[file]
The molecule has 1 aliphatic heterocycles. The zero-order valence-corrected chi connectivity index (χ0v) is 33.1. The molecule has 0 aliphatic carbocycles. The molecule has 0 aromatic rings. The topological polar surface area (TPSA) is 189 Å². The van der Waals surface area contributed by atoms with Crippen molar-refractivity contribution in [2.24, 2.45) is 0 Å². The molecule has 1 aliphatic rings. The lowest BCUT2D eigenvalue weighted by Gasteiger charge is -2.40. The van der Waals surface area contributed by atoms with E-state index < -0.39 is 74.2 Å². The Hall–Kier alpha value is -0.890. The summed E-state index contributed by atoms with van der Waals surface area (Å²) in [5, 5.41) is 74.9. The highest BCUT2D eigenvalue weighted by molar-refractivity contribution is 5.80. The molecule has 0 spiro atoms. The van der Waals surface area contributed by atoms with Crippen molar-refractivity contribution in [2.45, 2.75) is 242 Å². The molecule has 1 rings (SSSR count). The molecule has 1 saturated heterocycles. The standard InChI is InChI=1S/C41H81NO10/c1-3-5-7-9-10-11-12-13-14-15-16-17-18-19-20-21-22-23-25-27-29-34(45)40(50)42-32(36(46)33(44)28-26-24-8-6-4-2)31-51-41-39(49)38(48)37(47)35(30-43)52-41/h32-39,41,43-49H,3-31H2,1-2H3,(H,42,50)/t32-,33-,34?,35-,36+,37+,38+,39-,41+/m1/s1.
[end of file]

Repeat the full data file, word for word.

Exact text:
The molecule has 1 aliphatic heterocycles. The zero-order valence-corrected chi connectivity index (χ0v) is 33.1. The molecule has 0 aliphatic carbocycles. The molecule has 0 aromatic rings. The topological polar surface area (TPSA) is 189 Å². The van der Waals surface area contributed by atoms with Crippen molar-refractivity contribution in [2.24, 2.45) is 0 Å². The molecule has 1 aliphatic rings. The lowest BCUT2D eigenvalue weighted by Gasteiger charge is -2.40. The van der Waals surface area contributed by atoms with E-state index < -0.39 is 74.2 Å². The Hall–Kier alpha value is -0.890. The summed E-state index contributed by atoms with van der Waals surface area (Å²) in [5, 5.41) is 74.9. The highest BCUT2D eigenvalue weighted by molar-refractivity contribution is 5.80. The molecule has 0 spiro atoms. The van der Waals surface area contributed by atoms with Crippen molar-refractivity contribution in [2.45, 2.75) is 242 Å². The molecule has 1 rings (SSSR count). The molecule has 1 saturated heterocycles. The standard InChI is InChI=1S/C41H81NO10/c1-3-5-7-9-10-11-12-13-14-15-16-17-18-19-20-21-22-23-25-27-29-34(45)40(50)42-32(36(46)33(44)28-26-24-8-6-4-2)31-51-41-39(49)38(48)37(47)35(30-43)52-41/h32-39,41,43-49H,3-31H2,1-2H3,(H,42,50)/t32-,33-,34?,35-,36+,37+,38+,39-,41+/m1/s1.